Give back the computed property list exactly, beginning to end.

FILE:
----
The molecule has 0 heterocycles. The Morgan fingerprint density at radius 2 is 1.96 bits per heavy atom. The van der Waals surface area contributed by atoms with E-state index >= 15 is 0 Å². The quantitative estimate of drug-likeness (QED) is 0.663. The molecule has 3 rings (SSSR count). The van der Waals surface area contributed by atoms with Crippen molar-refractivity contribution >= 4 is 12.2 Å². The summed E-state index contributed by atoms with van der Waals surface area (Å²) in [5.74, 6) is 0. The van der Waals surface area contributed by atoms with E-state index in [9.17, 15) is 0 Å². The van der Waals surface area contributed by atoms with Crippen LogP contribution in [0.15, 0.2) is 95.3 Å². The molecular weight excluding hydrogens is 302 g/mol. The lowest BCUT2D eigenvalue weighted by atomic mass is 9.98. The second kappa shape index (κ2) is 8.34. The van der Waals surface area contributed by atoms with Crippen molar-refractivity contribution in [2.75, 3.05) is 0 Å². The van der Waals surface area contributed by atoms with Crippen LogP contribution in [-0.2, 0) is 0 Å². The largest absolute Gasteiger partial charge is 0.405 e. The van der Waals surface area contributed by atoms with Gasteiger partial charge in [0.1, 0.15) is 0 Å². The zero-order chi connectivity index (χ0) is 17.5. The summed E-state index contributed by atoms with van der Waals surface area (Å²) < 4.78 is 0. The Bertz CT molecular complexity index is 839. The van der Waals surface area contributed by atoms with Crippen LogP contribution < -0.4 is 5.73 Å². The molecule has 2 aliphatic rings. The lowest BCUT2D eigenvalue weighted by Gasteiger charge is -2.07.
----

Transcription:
The molecule has 0 heterocycles. The Morgan fingerprint density at radius 2 is 1.96 bits per heavy atom. The van der Waals surface area contributed by atoms with E-state index >= 15 is 0 Å². The quantitative estimate of drug-likeness (QED) is 0.663. The molecule has 3 rings (SSSR count). The van der Waals surface area contributed by atoms with Crippen molar-refractivity contribution >= 4 is 12.2 Å². The summed E-state index contributed by atoms with van der Waals surface area (Å²) in [5.74, 6) is 0. The van der Waals surface area contributed by atoms with E-state index in [9.17, 15) is 0 Å². The van der Waals surface area contributed by atoms with Crippen LogP contribution in [0.15, 0.2) is 95.3 Å². The molecular weight excluding hydrogens is 302 g/mol. The lowest BCUT2D eigenvalue weighted by atomic mass is 9.98. The second kappa shape index (κ2) is 8.34. The van der Waals surface area contributed by atoms with Crippen molar-refractivity contribution in [2.75, 3.05) is 0 Å². The van der Waals surface area contributed by atoms with Crippen LogP contribution in [-0.2, 0) is 0 Å². The largest absolute Gasteiger partial charge is 0.405 e. The van der Waals surface area contributed by atoms with Gasteiger partial charge in [0.1, 0.15) is 0 Å². The zero-order chi connectivity index (χ0) is 17.5. The summed E-state index contributed by atoms with van der Waals surface area (Å²) < 4.78 is 0. The Bertz CT molecular complexity index is 839. The van der Waals surface area contributed by atoms with Crippen LogP contribution < -0.4 is 5.73 Å². The molecule has 2 aliphatic rings. The lowest BCUT2D eigenvalue weighted by Gasteiger charge is -2.07.